[Pharo-project] A radical proposal (to cut down dead code)
Casimiro de Almeida Barreto
casimiro.barreto at gmail.com
Tue May 31 23:42:19 CEST 2011
Em 31-05-2011 16:12, Igor Stasenko escreveu:
> On 31 May 2011 21:44, laurent laffont <laurent.laffont at gmail.com> wrote:
>> Another idea (don't know how hard it is) is to have test coverage + comment
>> coverage in Hudson.
>> Then we can start to consider that dead code = code with no test or no
> Laurent, have you tried to run lint rule checker in pharo image?
> I tried once and if i remember correctly, there are like 30000 notices.
> Now, what you think, is it possible for any human to visit all of them
> step by step
> analyze and then fix the code? It is enormous amount of data (and most
> of it is just white noise,
> or insignificant detail). Now how to filter that noise and address the
> only things which you should take care of?
Here comes the importance of having a foundation or any other kind of
entity enabled to run for financial resources necessary to keep people,
doing these "insane tasks" :) as well as physical resources (computers
with versions of OS, etc)...
> And since we're continuting development, every time you doing an
> update, this stuff should be revisited,
> compared and cross-checked again. And we don't have such facility:
> take image A and B, and compare their lint output.
Here comes the importance of agreeing about a closed (in terms of scope)
and reduced (in terms of size (ie, # of classes and messages)) core that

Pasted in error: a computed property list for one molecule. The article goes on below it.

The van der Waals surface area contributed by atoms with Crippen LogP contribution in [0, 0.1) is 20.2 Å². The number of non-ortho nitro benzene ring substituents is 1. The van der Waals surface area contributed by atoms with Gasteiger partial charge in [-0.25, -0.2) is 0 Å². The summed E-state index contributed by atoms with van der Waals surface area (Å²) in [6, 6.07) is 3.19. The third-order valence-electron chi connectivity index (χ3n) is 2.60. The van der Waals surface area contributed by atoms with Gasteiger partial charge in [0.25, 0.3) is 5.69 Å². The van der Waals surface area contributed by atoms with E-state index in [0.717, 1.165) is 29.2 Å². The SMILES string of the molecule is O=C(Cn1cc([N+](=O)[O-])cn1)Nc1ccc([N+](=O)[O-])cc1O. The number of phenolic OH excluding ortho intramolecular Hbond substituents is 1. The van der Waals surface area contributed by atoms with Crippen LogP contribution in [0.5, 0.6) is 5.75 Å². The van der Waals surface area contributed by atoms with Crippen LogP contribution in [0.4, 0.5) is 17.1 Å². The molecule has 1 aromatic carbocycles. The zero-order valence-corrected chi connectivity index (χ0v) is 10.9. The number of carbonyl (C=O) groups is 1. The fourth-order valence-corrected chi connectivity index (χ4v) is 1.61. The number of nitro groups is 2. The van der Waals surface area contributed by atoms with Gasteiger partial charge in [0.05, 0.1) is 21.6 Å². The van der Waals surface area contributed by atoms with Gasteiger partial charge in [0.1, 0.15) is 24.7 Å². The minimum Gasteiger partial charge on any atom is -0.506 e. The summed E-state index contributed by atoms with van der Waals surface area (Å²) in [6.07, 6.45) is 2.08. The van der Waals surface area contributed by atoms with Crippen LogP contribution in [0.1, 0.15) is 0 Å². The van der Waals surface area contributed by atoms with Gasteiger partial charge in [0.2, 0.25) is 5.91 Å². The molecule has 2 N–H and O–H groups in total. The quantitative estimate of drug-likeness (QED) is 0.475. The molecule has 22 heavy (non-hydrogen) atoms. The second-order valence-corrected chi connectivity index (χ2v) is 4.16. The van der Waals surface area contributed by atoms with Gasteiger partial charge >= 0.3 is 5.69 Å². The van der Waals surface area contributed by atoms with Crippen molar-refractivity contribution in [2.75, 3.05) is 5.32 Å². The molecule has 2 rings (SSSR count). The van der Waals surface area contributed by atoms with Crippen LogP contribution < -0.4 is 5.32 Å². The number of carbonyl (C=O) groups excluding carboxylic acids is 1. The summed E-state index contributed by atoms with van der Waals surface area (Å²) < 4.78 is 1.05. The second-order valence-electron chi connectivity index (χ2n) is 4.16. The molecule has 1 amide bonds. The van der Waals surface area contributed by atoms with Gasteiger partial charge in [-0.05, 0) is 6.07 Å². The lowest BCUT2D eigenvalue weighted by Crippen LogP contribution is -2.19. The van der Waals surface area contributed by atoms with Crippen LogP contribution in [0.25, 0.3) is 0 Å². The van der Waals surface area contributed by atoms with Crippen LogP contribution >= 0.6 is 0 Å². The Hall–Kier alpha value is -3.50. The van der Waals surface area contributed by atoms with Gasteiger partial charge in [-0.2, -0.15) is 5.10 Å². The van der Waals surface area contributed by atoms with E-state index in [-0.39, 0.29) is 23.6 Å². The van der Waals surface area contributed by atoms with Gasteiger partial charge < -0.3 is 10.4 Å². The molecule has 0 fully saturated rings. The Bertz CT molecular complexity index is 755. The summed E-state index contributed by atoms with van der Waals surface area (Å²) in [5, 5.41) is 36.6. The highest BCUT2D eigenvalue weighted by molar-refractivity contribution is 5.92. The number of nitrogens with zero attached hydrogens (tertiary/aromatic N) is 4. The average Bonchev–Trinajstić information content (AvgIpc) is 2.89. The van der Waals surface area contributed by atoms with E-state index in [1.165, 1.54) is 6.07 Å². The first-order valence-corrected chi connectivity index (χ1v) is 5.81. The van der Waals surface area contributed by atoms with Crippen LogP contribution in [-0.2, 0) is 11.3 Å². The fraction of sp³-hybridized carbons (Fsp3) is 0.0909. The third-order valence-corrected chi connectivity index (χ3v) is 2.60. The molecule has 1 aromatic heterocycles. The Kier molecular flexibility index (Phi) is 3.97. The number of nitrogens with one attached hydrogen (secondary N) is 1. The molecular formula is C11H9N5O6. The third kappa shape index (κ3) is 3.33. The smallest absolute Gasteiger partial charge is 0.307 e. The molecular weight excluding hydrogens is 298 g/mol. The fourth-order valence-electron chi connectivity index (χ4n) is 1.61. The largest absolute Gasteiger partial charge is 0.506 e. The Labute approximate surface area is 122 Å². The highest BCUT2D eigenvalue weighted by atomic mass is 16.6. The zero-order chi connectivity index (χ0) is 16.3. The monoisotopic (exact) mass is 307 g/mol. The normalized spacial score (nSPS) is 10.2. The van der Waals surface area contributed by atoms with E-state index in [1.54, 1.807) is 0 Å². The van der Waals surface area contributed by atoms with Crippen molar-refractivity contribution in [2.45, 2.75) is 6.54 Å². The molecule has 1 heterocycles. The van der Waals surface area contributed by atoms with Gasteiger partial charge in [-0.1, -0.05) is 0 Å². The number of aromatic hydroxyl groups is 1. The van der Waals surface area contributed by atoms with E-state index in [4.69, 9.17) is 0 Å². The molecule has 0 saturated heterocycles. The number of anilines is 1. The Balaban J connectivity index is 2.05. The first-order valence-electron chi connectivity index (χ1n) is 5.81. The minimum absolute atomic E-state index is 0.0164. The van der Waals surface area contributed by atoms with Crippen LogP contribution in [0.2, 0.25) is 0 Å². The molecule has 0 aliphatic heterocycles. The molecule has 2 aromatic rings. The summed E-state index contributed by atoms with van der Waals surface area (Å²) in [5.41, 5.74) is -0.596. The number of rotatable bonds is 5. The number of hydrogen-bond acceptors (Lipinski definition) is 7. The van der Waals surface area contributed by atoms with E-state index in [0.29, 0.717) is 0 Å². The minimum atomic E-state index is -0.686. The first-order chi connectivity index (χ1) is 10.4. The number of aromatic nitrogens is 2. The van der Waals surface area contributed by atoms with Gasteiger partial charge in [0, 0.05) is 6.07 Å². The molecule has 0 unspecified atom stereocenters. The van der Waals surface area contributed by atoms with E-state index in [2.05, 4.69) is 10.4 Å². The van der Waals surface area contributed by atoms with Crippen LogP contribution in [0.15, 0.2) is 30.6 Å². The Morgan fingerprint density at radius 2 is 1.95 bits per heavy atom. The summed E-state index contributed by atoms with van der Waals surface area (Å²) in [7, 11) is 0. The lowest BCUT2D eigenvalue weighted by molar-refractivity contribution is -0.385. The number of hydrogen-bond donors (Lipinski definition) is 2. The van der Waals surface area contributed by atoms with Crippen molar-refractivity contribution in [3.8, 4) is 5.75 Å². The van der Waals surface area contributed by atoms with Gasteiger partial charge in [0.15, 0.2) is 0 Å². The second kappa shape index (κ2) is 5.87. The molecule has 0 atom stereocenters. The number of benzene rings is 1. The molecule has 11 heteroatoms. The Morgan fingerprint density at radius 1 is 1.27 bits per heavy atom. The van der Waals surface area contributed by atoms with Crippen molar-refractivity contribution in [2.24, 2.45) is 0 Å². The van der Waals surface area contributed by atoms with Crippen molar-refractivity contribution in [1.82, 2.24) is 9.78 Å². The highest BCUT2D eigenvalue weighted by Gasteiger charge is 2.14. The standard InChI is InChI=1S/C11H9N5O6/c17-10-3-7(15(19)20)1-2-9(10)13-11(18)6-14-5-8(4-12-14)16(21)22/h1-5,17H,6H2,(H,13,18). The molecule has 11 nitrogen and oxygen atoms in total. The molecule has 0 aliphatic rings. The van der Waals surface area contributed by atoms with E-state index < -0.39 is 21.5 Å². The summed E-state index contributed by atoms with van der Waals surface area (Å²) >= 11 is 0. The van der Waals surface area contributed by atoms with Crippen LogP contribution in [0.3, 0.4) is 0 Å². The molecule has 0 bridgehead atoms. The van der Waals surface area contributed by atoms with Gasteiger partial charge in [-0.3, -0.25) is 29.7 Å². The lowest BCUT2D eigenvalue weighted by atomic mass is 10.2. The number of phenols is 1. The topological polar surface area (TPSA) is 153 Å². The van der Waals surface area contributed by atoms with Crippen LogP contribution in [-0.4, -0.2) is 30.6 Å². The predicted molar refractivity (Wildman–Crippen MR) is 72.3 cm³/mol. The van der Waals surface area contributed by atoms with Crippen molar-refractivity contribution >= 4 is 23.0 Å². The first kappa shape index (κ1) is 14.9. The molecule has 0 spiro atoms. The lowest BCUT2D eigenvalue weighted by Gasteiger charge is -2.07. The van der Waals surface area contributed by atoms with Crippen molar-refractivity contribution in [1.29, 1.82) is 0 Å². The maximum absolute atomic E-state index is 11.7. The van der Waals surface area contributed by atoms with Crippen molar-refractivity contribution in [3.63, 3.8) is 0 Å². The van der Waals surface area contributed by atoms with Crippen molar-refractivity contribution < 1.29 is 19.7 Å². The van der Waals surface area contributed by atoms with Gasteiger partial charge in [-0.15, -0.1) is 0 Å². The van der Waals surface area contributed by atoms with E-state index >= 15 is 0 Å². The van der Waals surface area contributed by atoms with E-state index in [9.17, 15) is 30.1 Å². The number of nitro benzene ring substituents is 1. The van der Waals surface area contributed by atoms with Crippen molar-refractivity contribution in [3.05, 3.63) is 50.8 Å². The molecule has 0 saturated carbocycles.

can be frozen while cleaning is done. Otherwise it's like manufacturing
an airplane while it's flying from factory to owner... which increases
the "insanity factor" several orders of magnitude.
> I imagine this would require a quite sophisticated database , with UI
> on top of that, which will allow you to navigate
> through these notices mark them as invalid, or fixed etc etc..
> What i mean that automated tools is cool. But they cannot solve all
> our problems: every such issue should be analyzed and considered by
> Because we're still not yet at the point, where system can reason
> about itself and automatically improve itself without need of our
> attention :)
> If this day will come, then it will be the end of humanity (at least
> in its current form - homo sapiens sapiens ;)
Additionally, one issue with metacello is that it incorporates both
infra-structure stuff and things that are more like end-user
applications. It's not a tradition to keep things orthogonal: there is
code that inserts/deletes/modifies things in places that should
constitute foundations. For instance, some time ago there was discussion
about ad-hoc (thus mostly undocumented) methods/messages in places like
OrderedCollection... What's the sense in this state of affairs? IMHO
it's an ad-hoc situation and cleaning process must fix & transform it
into a sustainable situation. That's overcoming past.
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